EFRA report response: Government must see waste as opportunity not cost
The waste and resources industry has condemned a 'disappointing' Government response to a report from the Environment, Food and Rural Affairs Committee (EFRA) which criticised Defra for 'stepping back' from waste.
The original Waste Management report from EFRA, released in October, expressed concern that the 2020 EU target of 50% household recycling will not be met in England without clear Government leadership, renewed policy drivers and support from Defra, to which the Department replied that it would “respond to the report in due course”.
The Government’s eventual response, published today (12 January), states that the UK “must move towards a more circular economy, which is essential for future growth, increased resilience and environmental and human health”.
In response to EFRA’s recommendation that Defra should “take the lead role and responsibility for waste management policy as part of its departmental priority to improve the environment”, the Government said: “We agree with the Committee’s view and reiterate that Defra has not ‘stepped back’ from all waste and resource management policy, but refocused activities in areas that only Government can and must do.”
The Government also underlined that “many local authorities have already surpassed 50% recycling rates and some have rates in excess of 60%”.
‘Robust legal framework’
Under EU targets, households must recycle 50% by 2020 and potentially up to 70% by 2030.
A spokesperson for Defra added: “We all have a responsibility to use our resources more carefully and reduce waste.
“The Government continues to support this by providing a robust legal framework to help enforcement agencies and industry take action, securing an additional £5m to tackle waste crime and helping consumers save £1.5bn worth of food since 2007.
“We are also committed to recycling 50% of our household waste by 2020 and the significant progress we’ve made over the past ten years reflects a great deal of hard work by local authorities and a desire from householders to recycle more.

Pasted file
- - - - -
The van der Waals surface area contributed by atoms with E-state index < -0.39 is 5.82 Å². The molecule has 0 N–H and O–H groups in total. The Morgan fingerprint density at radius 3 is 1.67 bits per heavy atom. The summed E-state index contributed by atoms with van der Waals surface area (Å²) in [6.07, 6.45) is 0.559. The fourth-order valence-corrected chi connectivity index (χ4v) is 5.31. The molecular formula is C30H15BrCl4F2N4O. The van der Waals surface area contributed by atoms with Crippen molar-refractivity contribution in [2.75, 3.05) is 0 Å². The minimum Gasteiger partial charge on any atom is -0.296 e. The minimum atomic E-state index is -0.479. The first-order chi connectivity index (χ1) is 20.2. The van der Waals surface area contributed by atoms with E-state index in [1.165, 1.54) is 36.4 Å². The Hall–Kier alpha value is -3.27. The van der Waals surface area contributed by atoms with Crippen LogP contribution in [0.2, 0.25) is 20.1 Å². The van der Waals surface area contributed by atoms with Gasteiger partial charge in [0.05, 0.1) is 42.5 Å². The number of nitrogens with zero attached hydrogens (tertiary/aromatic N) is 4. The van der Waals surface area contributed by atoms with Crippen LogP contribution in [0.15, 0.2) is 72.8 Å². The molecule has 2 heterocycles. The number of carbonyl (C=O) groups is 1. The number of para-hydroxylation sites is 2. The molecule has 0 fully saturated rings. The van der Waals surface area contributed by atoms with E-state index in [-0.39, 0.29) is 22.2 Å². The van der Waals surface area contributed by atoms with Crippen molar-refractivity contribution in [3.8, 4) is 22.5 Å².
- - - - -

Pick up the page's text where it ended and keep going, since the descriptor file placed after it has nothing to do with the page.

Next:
“We continue to support local authorities’ efforts to promote recycling and are working with WRAP to see what more we can do and what further measures may be needed to achieve this.”
Jacob Hayler, executive director, Environmental Services Association (ESA)
“It is apparent from its response to the EFRA Committee report that the Government continues to see waste as a potential cost and not an opportunity.
“We should not be waiting for Europe to show us how to exploit the untapped value in our waste resources. We should be putting in place the framework now to maximise the jobs and investment which could flow from building a modern and competitive circular economy in the UK.
“We have already met our EU landfill diversion targets and yet are still sending around 17 million tonnes of mixed waste to landfill.
“If Defra truly believes its own rhetoric about supporting options higher up the waste hierarchy and recovering value from waste then it needs to do more to help create the right investment conditions to maximise the use of our secondary resources.”
Dan Cooke, director of external affairs, Viridor
“With the general election fast approaching, today’s response from government again fails to build on the positive progress made in recent years and to recognise the real contribution resource and waste energy can play at the heart of Britain’s green economy.
“Whilst recognition for the private sector’s innovation and multi-billion pound investment programme is welcome, the reality is that progress towards becoming one of Europe’s cleanest, greenest economies will continue to be restrained by a lack of policy leadership.
“This isn’t just about ‘the environment’. It’s about the UK’s resource and energy resilience – ensuring our manufacturers have access to high quality secondary resources for British made products, and transforming what can’t be recycled into renewable energy to heat homes in our cities and the Home Counties, not in Holland or Latvia.
“Measures to support environmental compliance, tackle waste crime and to support greater transparency of end destinations without bureaucratic burdens are welcome, but we call on all parties to take a fresh look at the opportunities in waste and real resource management in the next parliament.”
Paul Taylor, chief executive, FCC Environment
“Our industry needs a clear vision to provide investors with the long term confidence to make the large investments in waste management infrastructure required to increase recycling.
“Policy to date has been valuable and achieved its aim but further legislation or targets, including a ban on incineration or landfill, would add to the red-tape burden in an already fragile economy.
“The Government should focus instead on promoting the economic benefits of recycling with policy-makers working together across the planning, waste management and energy sectors.”
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